Notes – Manhire, B, Noble, A, Meehan, N, Griffin, H. VUP, 2012. ISBN 978-0-86473-831-8

The book launch was followed by a public discussion.

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Associate Professor Lynne Ciochetto, Institute of Communication Design, published a book chapter: Profit, People, Planet and Global rebalancing: the environmental implications of the next decades of development in the East Asian nations of Japan, South Korea, China and

India’, in Global Rebalancing, Pieterse, J. and Kim, J. (eds). (2012) New York: Routledge.

3.8 Lecturer Tanya Marriot has been selected to present work in a four-page spread in the second edition of White Cloud worlds – a collection of science fiction and fantasy concept art with contributions from the world’s leading artists.

3.9 Lecturer Tanya Marriot, Institute of Communication Design, was producer and concept designer for a 48-hour film festival film, which was a Wellington region finalist, nominated for eight awards, won Best Art direction and Sexiest Short and was one of five finalists for the national finals in both sections. The film was shot in the Massey University green screen room with a crew of 30, most of whom were Massey alumni.

3.10 Dr Andrea ‘t Mannetje, Centre for Public Health Research within the School of Public Health, was awarded funding from the Health Research Council of New Zealand to undertake a three-year project titled “MOBI-KIDS New Zealand: Risk factors for brain cancer in children and adolescents”.

3.11 Professor Cynthia White, School of Humanities, was appointed external expert on a 2012-13

United States National Middle East Language Research Centre project, the Arabic distance language project, funded by a Qatar Foundation International Grant.

3.12 Professor John O’Neill, School of Arts, Development and Health Education, received the

Teacher Education Forum of Aotearoa New Zealand award for Sustained Excellence in

Teacher Education at the forum’s conference in October.

3.13 Associate Professor Lisa Emerson, School of English and Media Studies, has been awarded a 2013 Fulbright Scholar Award, which will enable her to write two new books on the life cycle of the scientific writer.

3.14

Ms Veronica Tawhai, Te Pūtahi a Toi School of Māori Studies, has been awarded the 2013

Fulbright-

Ngā Pae o te Māramatanga Scholar Award to engage with other indigenous political educators in the United States.

3.15 An academic paper co-authored by Massey University Professor of Human Nutrition

Bernhard Breier (Institute of Food, Nutrition and Human Health) has been named the most cited paper of the past 10 years in the American Journal of Physiology – Endocrinology and

Metabolism. The paper, Fetal origins of hyperphagia, obesity, and hypertension and

postnatal amplification by hypercaloric nutrition, was published in 2000 when Professor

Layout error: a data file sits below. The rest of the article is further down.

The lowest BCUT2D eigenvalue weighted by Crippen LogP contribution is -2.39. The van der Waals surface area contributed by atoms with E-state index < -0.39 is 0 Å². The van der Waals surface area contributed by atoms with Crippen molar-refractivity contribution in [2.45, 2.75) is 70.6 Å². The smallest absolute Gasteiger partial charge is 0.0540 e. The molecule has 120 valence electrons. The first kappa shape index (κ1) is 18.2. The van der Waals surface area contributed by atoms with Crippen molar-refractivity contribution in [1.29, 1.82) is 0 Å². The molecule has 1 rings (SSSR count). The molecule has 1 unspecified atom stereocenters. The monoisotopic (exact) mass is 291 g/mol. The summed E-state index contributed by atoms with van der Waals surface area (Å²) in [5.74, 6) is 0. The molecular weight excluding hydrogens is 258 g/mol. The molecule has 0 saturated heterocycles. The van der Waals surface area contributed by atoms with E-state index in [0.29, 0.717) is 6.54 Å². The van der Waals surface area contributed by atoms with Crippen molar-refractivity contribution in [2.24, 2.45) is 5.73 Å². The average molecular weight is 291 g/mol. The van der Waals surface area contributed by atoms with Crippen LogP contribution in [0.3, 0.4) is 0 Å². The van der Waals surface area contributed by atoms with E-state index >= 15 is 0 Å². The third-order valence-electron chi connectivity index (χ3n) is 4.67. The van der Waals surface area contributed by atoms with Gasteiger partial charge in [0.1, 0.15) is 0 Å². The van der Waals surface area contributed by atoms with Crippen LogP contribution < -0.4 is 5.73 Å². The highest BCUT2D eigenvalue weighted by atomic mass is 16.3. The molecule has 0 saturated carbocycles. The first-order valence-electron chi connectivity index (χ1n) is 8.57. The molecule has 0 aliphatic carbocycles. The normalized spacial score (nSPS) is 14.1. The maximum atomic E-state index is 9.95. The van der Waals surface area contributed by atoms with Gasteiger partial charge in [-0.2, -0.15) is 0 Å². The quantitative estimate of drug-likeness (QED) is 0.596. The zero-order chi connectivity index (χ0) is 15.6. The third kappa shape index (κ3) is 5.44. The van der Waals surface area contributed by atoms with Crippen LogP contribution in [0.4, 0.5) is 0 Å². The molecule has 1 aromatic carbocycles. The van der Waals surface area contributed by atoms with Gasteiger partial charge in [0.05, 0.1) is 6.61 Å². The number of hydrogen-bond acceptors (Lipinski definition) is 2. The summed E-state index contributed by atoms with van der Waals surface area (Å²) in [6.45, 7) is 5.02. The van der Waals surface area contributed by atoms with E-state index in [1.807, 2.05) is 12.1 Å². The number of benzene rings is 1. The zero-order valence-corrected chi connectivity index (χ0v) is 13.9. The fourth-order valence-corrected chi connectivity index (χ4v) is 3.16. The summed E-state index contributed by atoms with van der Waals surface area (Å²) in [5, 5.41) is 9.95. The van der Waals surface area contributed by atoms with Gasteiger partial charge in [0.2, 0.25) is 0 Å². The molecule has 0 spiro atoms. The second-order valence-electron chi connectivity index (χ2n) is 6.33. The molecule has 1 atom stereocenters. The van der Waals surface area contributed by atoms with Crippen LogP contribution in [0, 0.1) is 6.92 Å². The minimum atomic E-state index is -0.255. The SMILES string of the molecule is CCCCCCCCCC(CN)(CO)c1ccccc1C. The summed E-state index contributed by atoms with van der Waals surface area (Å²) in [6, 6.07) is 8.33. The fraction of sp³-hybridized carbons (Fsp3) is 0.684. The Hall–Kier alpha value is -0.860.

Breier (senior lead investigator) was with the Liggins Institute.

“This paper was the first to demonstrate the importance of interactions between nutrition before and after birth and showed the critical role of eating behaviour and appetite control in long-term health and wellbeing.” The American Physiological Society acknowledged the paper in its 125th Anniversary Collection. It is a landmark paper in the field with over 500 citations. The American Journal of Physiology is the top United States journal for original basic research in physiology.

3.16

School of English and Media Studies creative writing tutor Dr Pip Adam has been presented with a $25,000 award from the New Zealand Arts Foundation for her fiction writing. Dr Adam was presented with a New Generation Award, which recognises an artist’s independence, individuality and outstanding promise. The foundation was established 11 years ago to support the generation of more creative work by New Zealand artists. Dr Adam's first collection of short stories, Everything We Hoped For, won last year's New Zealand Society of

Authors Hubert Church Best First Book Award for Fiction.

3.17 Professor Olaf Diegel, School of Engineering and Advanced Technology. has been selected as a finalist in the most inspiring individual category section of the New Zealand Innovation

Awards 2012 for his entry ODD Guitars.

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3.18 Cat owners can look forward to fewer scratches while administering medicine thanks to a new drug delivery technology developed by Massey University researchers. The technology, developed by Institute of Veterinary, Animal and Biomedical Sciences researchers Kate Hill and Dr Paul Chambers, allows medicine to be administered and absorbed through the skin, rather than having to be given orally. The innovation was a finalist in the health and science section of the 2012 New Zealand Innovation Awards. The technology was developed in conjunction with Bayer New Zealand, which subsequently used it in a new product, Hyper-T EarSport, a treatment for hyperthyroidism in cats.

Hyperthyroidism is the most common hormonal disorder of cats.

3.19 Associate Professor Marta Camps, Institute of Natural Resources, has been appointed to the position of Vice-Chairperson of the International Biochar Initiative, a non-profit organisation supporting researchers, commercial entities, policy makers, farmers and gardeners, development agents and others committed to sustainable biochar production and use.